Then look at the Saudi imports at this link. This is "old" data compared to the linked Bloomberg data but it gives you an idea of how much Saudi oil the US imports: about 1 million bopd. On a monthly basis, the US imports about 35 million bbls from Saudi Arabia, and it has remained fairly stable (except for one outlier in January, 2017).
Now look at Iraq. At the same database, the US imports from Iraq have jumped from 13 million bbls in November, 2016, to what-must-be-a-recent record 24 million bbls in the most recent month for which data is available.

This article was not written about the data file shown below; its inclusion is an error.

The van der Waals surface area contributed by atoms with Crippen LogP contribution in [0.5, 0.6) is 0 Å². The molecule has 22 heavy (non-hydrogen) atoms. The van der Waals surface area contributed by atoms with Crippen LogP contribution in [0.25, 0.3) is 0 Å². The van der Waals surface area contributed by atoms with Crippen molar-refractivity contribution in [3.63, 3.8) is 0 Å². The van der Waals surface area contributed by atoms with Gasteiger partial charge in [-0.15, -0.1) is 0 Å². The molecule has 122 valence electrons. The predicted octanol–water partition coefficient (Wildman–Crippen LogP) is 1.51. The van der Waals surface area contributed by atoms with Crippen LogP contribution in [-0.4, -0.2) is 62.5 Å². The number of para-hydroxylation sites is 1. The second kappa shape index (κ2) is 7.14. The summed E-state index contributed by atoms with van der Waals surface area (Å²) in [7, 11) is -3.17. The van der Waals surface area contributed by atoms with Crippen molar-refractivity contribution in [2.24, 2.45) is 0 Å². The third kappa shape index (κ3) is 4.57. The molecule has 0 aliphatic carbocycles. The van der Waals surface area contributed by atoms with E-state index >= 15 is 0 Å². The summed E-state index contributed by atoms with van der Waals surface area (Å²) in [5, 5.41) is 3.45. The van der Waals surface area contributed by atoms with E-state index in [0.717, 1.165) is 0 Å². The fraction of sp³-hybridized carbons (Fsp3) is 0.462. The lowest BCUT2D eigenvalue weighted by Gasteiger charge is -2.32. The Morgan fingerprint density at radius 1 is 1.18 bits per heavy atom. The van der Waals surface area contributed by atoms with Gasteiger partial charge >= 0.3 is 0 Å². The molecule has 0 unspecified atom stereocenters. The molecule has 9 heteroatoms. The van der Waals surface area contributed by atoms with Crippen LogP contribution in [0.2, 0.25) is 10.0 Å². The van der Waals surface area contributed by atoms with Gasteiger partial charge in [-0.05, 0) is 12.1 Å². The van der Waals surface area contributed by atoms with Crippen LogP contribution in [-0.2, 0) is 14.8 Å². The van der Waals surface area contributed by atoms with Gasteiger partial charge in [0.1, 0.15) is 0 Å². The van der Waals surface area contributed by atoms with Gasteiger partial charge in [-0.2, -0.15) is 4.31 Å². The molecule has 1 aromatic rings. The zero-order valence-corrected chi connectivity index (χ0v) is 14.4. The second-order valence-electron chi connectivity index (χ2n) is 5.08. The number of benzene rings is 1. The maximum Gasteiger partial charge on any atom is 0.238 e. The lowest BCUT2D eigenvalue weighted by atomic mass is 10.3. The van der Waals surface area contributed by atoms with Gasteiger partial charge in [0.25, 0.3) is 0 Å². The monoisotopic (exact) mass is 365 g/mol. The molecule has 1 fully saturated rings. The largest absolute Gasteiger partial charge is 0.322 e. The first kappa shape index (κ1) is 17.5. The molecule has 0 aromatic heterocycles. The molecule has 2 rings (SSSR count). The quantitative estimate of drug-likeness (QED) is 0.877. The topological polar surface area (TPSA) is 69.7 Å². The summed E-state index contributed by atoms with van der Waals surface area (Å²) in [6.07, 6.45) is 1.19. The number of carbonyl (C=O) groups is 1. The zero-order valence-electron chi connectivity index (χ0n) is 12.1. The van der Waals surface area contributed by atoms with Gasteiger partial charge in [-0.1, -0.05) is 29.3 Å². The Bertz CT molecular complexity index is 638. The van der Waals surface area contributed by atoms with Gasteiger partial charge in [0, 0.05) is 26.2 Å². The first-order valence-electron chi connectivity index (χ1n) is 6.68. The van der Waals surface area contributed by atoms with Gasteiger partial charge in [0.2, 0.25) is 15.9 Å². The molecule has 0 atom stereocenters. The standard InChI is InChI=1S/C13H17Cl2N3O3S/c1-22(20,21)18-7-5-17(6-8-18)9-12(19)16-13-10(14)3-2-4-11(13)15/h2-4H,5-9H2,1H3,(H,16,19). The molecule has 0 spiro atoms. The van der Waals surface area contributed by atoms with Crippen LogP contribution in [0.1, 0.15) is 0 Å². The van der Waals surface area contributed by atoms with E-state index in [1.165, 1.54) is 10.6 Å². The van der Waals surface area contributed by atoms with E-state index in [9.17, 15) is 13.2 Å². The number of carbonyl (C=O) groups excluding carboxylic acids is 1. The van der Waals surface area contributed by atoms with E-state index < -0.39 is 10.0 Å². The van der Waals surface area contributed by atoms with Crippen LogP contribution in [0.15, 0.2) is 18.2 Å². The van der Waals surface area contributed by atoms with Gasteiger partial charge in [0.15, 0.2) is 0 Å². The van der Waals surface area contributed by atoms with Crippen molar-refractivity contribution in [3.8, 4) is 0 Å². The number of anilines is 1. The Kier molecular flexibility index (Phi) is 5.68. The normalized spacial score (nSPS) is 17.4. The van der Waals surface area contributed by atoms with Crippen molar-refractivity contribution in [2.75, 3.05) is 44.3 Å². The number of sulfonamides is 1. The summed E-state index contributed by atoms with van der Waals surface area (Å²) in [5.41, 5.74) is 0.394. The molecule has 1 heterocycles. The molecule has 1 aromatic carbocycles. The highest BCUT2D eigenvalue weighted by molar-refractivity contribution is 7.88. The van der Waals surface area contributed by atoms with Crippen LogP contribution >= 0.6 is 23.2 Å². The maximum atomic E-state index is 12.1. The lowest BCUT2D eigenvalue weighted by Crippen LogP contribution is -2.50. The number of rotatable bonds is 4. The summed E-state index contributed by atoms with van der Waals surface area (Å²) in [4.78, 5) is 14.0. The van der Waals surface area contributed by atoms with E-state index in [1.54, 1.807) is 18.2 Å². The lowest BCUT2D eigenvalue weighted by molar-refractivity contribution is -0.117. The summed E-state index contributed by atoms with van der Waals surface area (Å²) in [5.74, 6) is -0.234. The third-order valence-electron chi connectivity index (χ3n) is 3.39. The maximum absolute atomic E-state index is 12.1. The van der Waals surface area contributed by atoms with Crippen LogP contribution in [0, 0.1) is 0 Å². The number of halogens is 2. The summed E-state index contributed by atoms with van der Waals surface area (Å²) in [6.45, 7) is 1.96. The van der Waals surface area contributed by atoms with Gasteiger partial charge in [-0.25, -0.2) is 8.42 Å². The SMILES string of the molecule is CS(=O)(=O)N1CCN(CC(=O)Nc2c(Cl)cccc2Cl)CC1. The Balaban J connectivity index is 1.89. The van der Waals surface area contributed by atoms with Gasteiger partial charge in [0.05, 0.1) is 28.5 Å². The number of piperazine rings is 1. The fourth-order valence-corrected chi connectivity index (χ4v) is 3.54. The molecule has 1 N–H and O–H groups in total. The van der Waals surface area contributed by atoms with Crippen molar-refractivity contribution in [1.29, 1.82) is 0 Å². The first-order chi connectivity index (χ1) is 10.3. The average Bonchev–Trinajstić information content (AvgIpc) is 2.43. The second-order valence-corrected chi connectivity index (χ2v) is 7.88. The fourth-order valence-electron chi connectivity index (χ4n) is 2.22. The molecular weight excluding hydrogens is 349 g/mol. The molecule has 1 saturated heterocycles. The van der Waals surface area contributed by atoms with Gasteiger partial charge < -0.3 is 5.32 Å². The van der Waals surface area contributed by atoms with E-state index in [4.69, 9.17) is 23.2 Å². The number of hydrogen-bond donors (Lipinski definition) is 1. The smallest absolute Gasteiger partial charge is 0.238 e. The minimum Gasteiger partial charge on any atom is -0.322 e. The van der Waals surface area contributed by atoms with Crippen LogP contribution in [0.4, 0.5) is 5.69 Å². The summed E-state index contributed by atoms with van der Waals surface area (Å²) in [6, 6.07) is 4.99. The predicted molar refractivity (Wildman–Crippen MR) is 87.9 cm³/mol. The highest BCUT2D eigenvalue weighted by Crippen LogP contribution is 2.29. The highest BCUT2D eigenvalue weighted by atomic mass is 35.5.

The "gadfly" ends with this:
The Saudis have belatedly woken up to how oil traders react to a U.S. that's visibly awash with crude. It will amount to very little unless they deal with their Africa problem (Libya, Nigeria).Libyan output is negligible compared to total OPEC output; Nigeria is significantly more but, in the big scheme of things, not much has changed in Nigeria.
To me, right now, Saudi has an Iraqi problem.
Also at Bloomberg, an update on Venezuelan oil exports. From my perspective, Venezuelan heavy oil = Canadian heavy oil. Any loss in Venezuelan exports will be a win for Canada. Too bad the Keystone XL was never built.
Which begs the question: if Venezuela goes belly-up, would Trump have the opportunity to get that pipeline built? I'm sure the Canadians are watching closely.
I track Venezuela here.